If there are no clear signs of damage or electrolyte issues, then move onto Step 2.

Step 2. Calibration

Let’s go over the best practices for calibration.

  1. Use two freshly prepared, well-mixed, non-expired buffers that are at room temperature.
    1. 10 pH buffers are inherently less stable than the other calibration solutions so drift is more common.
  2. Make sure the sensor is at room temperature.
  3. Do not calibrate near any heavy machinery or high voltage lines that give off electromagnetic interference (EMI). This can be difficult to do depending on how the sensor is wired.
  4. Rinse the sensor with RO/DI water before calibration and between each buffer.
  5. Immerse the sensor in each buffer and let the sensor stabilize (less than 0.01 mA or pH change per minute. Generally requires 2-10 mins)
    1. If the sensor does not stabilize, move to Step 4.
    2. For the pHionics STs Series pH, ensure the metal housing is contacting the buffer.
    3. If drifting was noticed over a period of hours or days then keep the sensor in 7 pH buffer for an hour or more to check if the measurement trends up or down.
  6. Record the sensor output for each buffer to be used in the next step.

By following these procedures, the most accurate calibration is ensured, making troubleshooting easier.

Step 3. Calculate Slope and Offset

Use the following information to determine if the electrode is in acceptable range (These are pHionics guidelines based on calibration at 25°C and may not be the same for other manufacturers):

acceptable slope and offset for pH Sensors and electrodes

The source is likely electromagnetic interference with the sensor/electronics if:

  • Slope and offset are within range AND measurements do not drift during calibration but drift during use. The drift during use may have a pattern, disappearing periodically or changing magnitude rapidly.
  • This is why we wait to clean the electrode. If it was cleaned before being calibrated and found to be within range for slope and offset and not drifting during calibration, then it would be more difficult to determine if the cause was an issue with the electrode or EMI.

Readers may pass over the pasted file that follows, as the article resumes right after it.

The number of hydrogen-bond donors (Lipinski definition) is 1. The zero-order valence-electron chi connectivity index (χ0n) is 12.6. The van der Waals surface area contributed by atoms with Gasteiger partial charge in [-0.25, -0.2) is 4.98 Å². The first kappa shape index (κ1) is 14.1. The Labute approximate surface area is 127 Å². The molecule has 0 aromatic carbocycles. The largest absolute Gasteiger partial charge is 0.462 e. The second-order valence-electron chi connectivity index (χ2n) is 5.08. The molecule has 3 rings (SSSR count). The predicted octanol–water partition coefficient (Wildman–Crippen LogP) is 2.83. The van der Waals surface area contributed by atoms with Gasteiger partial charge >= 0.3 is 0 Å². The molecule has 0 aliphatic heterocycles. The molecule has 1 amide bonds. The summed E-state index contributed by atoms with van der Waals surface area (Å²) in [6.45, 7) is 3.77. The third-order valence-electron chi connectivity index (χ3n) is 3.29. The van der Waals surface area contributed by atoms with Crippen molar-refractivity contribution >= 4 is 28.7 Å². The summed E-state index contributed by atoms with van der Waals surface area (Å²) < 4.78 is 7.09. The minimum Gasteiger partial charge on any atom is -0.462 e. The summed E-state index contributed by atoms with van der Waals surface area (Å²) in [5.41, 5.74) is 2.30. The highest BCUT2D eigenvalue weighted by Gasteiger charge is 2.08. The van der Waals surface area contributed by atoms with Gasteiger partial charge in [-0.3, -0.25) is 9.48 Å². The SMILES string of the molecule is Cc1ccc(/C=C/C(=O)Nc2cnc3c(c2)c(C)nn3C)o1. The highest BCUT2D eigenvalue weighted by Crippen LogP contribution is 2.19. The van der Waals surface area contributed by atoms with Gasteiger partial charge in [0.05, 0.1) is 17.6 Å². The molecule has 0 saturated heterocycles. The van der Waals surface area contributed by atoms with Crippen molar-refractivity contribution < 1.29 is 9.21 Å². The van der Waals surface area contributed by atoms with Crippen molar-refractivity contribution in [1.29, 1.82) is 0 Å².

• Please read our article on eliminating electromagnetic interference for more information on causes and solutions.

The source is likely the electrode if:

  • The slope and/or offset are out of range.
    • These metrics determine the remaining lifespan/cleanliness of the electrode.
  • Measurements drift during calibration after following all the steps above.
  • Drift is noticed over long periods of time (weeks-months) during use.
  • Please continue to Step 4.

Step 4. Cleaning

Follow the recommended procedures based on the type of debris present in the process solution.

pH Electrode Cleaning Solutions

Step 5. Calibrate and Calculate Slope and Offset

Cleaning should remove any build-up on the surface of the junction or bulb, although any debris lodged inside the junction may not be removed.  If the slope and/or offset were not within range before but are now, then you know that the problem was due to build-up.  More frequent cleaning may be required in the future to control drift.

You may repeat the cleaning steps multiple times or for longer periods of time if the slope and offset are not within range.  Doing so may remove debris lodged in the junction and is recommended before replacing the electrode, especially if the electrode has been in use for less than 6 months.  The other causes and solutions can be found below.

If the slope and offset are still out of range, then the issue is likely caused by the reference electrolyte or damaged bulb.

The reference electrolyte gets contaminated and diluted by process water, causing significantly shifts in accuracy and stability over time.  This generally takes months of use (at least 6 months for most manufacturers; 3-year average for pHionics) and occurs more rapidly in pure and ultrapure applications.  If drift occurred only after the sensor was in use for a long period of time, then electrolyte dilution is likely the cause.  Storage in RO/DI water also drastically reduces the lifespan of the electrode and causes drift.

The solution is to fill the electrode with new reference electrolyte if it is refillable or replace the electrode.

The pH-sensitive gel on the bulb may have been scratched by particulates or worn away due to acidic conditions.  These problems have the same symptoms as reference electrolyte dilution, so they are difficult to differentiate.  It may be possible to regenerate the bulb using hydrofluoric acid but results are not guaranteed and many people do not like the hazards of working with such a strong acid.

If regeneration does not work or is not attempted, then the only solution is to replace the electrode.

Summary of Causes of pH Drift Including Identification and Solutions

Air Bubbles

  1. Identification: Visual inspection of the bulb should show an air bubble if one is present.  The air causes poor circuit formation, resulting in inconsistent measurements that may appear to be drifting.
  2. Solution: Hold the sensor tightly by the end opposite the electrode and flick it down. This forces solution back into the bulb.

Damaged Electrode